There is more to me then reaction and compliance; at least I think there is.
Her sashaying walk could have fooled any man into thinking she was more then the sum of her parts but up close I could see what she would have looked like as a child. Her upper teeth protruded slightly over the lower and her eyes were that fraction too close together, she had evolved into something stunning but I could see the Alice band and the school photo that lurked underneath. The older I get the more I can see it.
“So would you like to be involved in our little art group?” She asked and I nodded mutely, unsure what the collective involved other then being within a group of people who seemed far more talented then I. Or at least thought they were. All the people I know who are the most talented are the least arrogant, the least ego centric, the most unconfident, and all the charlatans with no originality are the quickest to promote and execute their ideas. I still don’t know where I fall within that list. Probably somewhere in the middle. Probably within the few who think they have a talent if only they could get a clear month to nurture it.
“I hoped you would,” she said and I felt dizzy and it all seemed too easy, “so do you have any ideas for future projects?” I looked at her dumbly.
“Yes, what would you like to see us do?”
An old work colleague had emailed me about this new “creative” group with a header that read, “this might interest you.” Those emails are the worst. You suddenly have to act upon the generalisations you make about yourself to seem less vacuous.
“I really love blah blah… You know what interests me? One day I will etc etc.” Why couldn’t people see the pea cocking for what it was?
I said, “thank you that does interest me,” and now I find myself at a local café being asked if I had anything to contribute to an artistic movement I only a slight interest in being involved with, and only because I had not done anything practically creative in years.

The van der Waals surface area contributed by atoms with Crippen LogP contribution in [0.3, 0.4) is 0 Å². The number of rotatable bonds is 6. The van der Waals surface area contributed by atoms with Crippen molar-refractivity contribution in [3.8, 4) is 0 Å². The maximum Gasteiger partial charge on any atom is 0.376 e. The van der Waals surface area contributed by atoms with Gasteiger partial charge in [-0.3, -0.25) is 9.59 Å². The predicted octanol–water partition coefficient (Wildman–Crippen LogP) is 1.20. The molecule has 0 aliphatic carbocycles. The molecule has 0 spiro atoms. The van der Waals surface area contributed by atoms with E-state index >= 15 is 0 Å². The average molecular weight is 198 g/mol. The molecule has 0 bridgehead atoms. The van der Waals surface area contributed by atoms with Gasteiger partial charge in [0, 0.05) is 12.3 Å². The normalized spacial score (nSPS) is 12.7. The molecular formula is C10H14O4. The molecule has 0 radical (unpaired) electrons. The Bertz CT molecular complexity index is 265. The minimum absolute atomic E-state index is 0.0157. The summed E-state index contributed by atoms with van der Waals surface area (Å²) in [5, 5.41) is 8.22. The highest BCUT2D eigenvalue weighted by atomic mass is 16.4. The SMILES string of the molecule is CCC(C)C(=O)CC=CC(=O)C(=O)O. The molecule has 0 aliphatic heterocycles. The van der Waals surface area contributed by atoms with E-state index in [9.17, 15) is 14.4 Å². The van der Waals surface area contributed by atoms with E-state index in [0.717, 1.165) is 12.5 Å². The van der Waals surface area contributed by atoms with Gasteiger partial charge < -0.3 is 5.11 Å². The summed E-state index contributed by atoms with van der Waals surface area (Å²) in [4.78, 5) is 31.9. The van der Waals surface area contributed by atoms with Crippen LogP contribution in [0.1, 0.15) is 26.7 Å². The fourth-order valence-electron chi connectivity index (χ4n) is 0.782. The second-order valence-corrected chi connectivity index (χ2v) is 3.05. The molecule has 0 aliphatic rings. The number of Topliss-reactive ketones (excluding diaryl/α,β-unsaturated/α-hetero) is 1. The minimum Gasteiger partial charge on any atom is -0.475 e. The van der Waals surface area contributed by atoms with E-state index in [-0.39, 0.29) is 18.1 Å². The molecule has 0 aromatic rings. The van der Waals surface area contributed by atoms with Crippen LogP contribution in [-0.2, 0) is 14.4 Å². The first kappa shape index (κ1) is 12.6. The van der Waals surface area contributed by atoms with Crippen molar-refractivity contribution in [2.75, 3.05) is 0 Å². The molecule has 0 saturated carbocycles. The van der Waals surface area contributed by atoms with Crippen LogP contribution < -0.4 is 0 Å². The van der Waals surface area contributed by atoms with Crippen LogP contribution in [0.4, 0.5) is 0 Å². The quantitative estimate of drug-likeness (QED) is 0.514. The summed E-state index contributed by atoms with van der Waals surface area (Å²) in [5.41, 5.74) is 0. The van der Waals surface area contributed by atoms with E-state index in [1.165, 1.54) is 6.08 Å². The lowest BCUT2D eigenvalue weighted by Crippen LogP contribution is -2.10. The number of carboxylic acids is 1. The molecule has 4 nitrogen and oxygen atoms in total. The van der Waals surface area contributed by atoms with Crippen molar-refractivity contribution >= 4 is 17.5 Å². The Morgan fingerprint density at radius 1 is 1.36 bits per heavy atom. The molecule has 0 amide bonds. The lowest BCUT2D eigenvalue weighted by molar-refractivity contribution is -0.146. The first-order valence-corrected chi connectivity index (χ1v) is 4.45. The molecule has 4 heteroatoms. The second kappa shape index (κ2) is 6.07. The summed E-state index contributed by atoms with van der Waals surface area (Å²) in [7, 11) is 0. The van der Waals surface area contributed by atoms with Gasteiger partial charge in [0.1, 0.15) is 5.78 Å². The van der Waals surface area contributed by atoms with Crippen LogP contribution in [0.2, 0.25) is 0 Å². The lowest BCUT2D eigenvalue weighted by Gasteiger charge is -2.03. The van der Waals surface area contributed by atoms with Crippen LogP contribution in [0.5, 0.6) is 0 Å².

I use to write letters from the dead or nearly dead, little pieces of prose created from limited information in obituaries or from relatives I hardly knew. I displayed them on the internet, at a few exhibitions, behind glass in my house but it all got a touch macabre when I started publishing an online diary as though I were dead. I started with a speech to be read out at my funeral and continued with comments and criticisms of the event itself, (clothing, music, the misjudged sandwich choice) and followed it up for weeks after with observations on the way everyone was carrying on without me. “Mum! How could you throw away my favourite slippers like that? Dad, why won’t you cry?”
I began to scare my ex, he was non-religious in every way but filled with a superstition he did not realise he possessed until I started “invoking the grim reaper.” It was just words I said, and in all honesty if the grim reaper had a sense of irony (as he seemed to), then I would live a long healthy life.
“I am quite interested in the subject of death or dying,” I said and she smiled like a teacher who had always stuck up for you, but whoops you got your times tables wrong again, and this time in front of the head teacher. I fumbled, backtracked, cursed my terrible words “and by interested I don’t mean I am keen to die any time soon and if the chance came to live for eternity I am fairly sure I would take it, but more in a…” I paused trying to find words of eloquence or sustenance that would make me seem less of a moron.
“Your interested in the inevitable terror that unites us all?” she offered brightly with an undertone of total boredom and flatness.
“I guess so, it could be interesting to try and make people talk about it through art because it makes them uncomfortable… but the more you get people to face up to it, then the more people might…be okay with it…?” I trailed off weakly. I had nothing.
She nodded her head as though she was contemplating and did a show of looking upwards, umming and ahhhing with her finger on her lips.
“We could find something in that…there could be an angle,” she said and wrote something in the notepad in front of her. Probably a big cross next to the box “basic creative skills.”
“If you come up with something solid then suggest it at our first big meet up,” she said and I began to gather my things, a strange silence filling the space between us as I struggled to put on my coat and she put her pads and pencils away. I felt the heaviness of silence as only the submissive party can, a sign of failure to engage. I asked her what she did.
“I write poetry. I write poems about people I want something better for,” she said and her buckteeth flashed.